Our Tribal population today is 3,600 people and only 12% are fluent speakers, this has been a dramatic change in the last 30 years, where 70% were fluent speakers.  

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The Passamaquoddy Tribe Today

As of 2018, Passamaquoddy Tribal membership totaled 3,600, an increase of 8.2% since 1990. The total number of people living on the reservation at Pleasant Point is 850 members, with 800 on the reservation at Indian Township. A similar number of Passamaquoddy people live off the reservation. The ranks of Tribal elders are increasing and marked changes in the number of young Tribal members in recent years will result in a much larger elderly population in the future.

In 2010, the per capita income for reservation residents was $10,472, or only 69% of the per capita income for Maine. Although the tribe’s per capita income has improved relative to Maine’s during the decade, the relative median family and household incomes have worsened. According to the Indian Township Comprehensive Plan for 2014, “Nearly 1/2 of all individuals in Indian Township live below the poverty level, and the mean income is 1/3 less than that of Washington County.” Also, by 2010, the poverty rate at Pleasant Point and Indian Township had almost doubled (37%), while off the reservation the proportion of the population in poverty remained virtually unchanged. More telling is the fact that more than 46% of all on-reservation children now live in poverty, compared to only about 16 % in the rest of Maine. The difference is similar for all age groups. These figures underscore the combined impacts of historically limited employment and educational opportunities for Tribal members, resulting in increased out migration, that in turn lessens intergenerational cultural continuity and the ability to address the economic problems facing the community.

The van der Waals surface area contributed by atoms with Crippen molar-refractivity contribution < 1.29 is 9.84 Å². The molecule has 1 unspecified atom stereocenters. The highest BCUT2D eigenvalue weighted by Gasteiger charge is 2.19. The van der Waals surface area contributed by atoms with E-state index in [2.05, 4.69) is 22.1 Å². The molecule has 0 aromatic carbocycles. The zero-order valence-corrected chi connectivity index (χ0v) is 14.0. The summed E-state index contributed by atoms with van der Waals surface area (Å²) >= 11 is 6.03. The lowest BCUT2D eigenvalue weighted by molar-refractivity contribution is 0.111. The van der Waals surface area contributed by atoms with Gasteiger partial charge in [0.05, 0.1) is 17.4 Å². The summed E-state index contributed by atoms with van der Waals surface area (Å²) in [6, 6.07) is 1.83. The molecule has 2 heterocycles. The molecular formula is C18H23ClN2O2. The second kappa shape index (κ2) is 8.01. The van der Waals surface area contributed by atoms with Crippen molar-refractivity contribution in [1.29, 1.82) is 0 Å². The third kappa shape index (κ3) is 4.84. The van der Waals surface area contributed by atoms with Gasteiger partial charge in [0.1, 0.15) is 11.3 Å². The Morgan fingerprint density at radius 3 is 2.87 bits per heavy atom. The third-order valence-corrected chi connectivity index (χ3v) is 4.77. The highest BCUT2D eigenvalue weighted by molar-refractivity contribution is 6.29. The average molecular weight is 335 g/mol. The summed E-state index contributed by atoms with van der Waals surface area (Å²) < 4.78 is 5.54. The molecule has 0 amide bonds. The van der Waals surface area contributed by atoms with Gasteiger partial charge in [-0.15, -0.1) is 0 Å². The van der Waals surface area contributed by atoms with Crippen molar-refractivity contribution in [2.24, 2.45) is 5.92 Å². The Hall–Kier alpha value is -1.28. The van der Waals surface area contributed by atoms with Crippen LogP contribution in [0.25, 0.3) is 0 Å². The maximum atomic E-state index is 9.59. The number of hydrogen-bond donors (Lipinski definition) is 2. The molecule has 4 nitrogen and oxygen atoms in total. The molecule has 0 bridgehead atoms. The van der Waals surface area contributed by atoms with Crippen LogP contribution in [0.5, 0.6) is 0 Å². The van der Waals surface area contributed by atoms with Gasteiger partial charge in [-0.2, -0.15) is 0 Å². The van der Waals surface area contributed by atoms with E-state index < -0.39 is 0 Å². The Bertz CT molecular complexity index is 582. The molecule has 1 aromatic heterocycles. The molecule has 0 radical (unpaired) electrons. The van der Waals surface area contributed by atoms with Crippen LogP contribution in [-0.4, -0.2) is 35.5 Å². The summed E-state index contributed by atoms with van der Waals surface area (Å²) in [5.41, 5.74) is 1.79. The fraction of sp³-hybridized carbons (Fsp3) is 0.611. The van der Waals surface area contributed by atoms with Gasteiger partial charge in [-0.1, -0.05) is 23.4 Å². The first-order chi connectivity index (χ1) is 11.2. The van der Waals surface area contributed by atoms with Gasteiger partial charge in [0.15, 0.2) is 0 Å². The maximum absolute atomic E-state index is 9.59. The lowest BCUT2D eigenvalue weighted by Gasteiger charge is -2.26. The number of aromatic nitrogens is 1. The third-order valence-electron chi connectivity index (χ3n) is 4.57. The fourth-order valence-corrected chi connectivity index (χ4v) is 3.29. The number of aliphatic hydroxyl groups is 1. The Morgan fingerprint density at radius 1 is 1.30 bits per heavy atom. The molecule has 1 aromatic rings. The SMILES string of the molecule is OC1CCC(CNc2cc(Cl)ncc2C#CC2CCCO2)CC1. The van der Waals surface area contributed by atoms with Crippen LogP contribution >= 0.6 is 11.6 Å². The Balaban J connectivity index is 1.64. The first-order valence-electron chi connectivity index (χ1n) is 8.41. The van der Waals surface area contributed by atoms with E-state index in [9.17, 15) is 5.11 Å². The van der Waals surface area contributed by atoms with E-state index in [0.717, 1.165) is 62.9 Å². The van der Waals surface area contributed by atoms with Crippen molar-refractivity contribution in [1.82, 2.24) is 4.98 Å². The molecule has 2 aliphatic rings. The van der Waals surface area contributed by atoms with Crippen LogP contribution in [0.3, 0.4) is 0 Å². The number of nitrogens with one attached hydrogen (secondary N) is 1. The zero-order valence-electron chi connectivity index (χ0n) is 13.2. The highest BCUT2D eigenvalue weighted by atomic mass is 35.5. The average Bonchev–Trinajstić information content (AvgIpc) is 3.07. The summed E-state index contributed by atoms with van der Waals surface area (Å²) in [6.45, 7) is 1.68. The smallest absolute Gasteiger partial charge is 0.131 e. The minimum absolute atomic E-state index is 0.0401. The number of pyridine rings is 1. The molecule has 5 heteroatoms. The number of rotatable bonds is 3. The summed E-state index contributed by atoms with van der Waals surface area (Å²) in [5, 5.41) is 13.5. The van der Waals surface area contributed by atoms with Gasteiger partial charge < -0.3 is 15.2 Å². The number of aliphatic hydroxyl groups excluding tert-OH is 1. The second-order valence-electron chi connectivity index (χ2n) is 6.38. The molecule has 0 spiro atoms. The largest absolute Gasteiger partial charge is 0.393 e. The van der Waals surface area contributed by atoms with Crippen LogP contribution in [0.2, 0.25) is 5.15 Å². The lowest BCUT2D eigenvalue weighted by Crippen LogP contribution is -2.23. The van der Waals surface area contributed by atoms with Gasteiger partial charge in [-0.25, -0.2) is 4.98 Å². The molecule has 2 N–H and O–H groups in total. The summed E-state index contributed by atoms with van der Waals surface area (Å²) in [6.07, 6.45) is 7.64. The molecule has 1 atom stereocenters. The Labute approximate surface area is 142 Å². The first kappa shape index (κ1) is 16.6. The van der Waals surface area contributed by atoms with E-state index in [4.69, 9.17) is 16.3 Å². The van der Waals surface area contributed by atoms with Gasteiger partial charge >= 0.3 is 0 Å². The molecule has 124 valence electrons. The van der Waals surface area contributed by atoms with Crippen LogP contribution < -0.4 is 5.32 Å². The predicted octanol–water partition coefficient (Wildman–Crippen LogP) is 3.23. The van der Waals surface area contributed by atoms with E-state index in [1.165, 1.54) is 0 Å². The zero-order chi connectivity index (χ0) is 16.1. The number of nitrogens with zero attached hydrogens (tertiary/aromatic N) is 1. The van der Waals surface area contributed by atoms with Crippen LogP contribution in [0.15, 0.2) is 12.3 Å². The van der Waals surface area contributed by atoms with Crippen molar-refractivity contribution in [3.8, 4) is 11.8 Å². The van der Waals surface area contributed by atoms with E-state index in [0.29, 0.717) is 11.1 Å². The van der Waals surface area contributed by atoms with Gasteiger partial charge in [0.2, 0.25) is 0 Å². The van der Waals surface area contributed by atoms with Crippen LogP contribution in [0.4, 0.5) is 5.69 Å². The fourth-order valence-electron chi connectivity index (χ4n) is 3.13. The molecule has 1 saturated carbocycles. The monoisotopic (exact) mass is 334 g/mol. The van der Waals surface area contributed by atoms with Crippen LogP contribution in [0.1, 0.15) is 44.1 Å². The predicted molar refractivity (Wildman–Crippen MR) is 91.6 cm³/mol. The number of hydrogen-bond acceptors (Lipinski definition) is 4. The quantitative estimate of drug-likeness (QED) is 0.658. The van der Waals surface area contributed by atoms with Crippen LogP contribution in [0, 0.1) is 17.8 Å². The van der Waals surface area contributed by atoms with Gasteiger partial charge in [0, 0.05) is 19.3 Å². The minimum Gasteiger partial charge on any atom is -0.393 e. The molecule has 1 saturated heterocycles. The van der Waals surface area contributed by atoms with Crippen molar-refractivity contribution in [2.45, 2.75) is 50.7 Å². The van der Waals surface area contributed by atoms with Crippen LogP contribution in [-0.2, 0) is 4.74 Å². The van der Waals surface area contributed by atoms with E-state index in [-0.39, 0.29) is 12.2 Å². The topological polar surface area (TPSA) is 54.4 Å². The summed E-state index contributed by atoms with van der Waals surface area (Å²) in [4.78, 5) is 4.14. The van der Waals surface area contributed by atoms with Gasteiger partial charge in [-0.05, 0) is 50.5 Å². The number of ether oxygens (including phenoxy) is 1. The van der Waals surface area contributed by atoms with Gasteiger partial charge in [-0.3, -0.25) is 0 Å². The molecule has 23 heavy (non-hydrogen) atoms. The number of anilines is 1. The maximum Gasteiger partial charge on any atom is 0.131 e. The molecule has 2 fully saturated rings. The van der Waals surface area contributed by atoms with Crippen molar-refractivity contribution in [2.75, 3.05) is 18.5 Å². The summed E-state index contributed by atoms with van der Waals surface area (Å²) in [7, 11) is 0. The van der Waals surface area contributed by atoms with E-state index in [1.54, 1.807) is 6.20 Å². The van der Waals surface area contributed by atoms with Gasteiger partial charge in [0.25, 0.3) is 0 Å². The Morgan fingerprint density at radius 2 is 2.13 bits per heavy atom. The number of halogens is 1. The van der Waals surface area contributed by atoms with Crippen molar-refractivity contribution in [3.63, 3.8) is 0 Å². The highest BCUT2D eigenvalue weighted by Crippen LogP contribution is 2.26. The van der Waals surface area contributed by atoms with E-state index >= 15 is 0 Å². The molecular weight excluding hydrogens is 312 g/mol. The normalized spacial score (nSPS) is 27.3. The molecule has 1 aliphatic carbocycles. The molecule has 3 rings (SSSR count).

In 2018, the Tribe has entered a new era of Tribal business development, expansion of the Tribal blueberry operations producing over 6 million pounds of berries annually and also the addition of a Tribal Maple Syrup operation in the mountains of western Maine. An era of renewed cultural growth and education has arrived.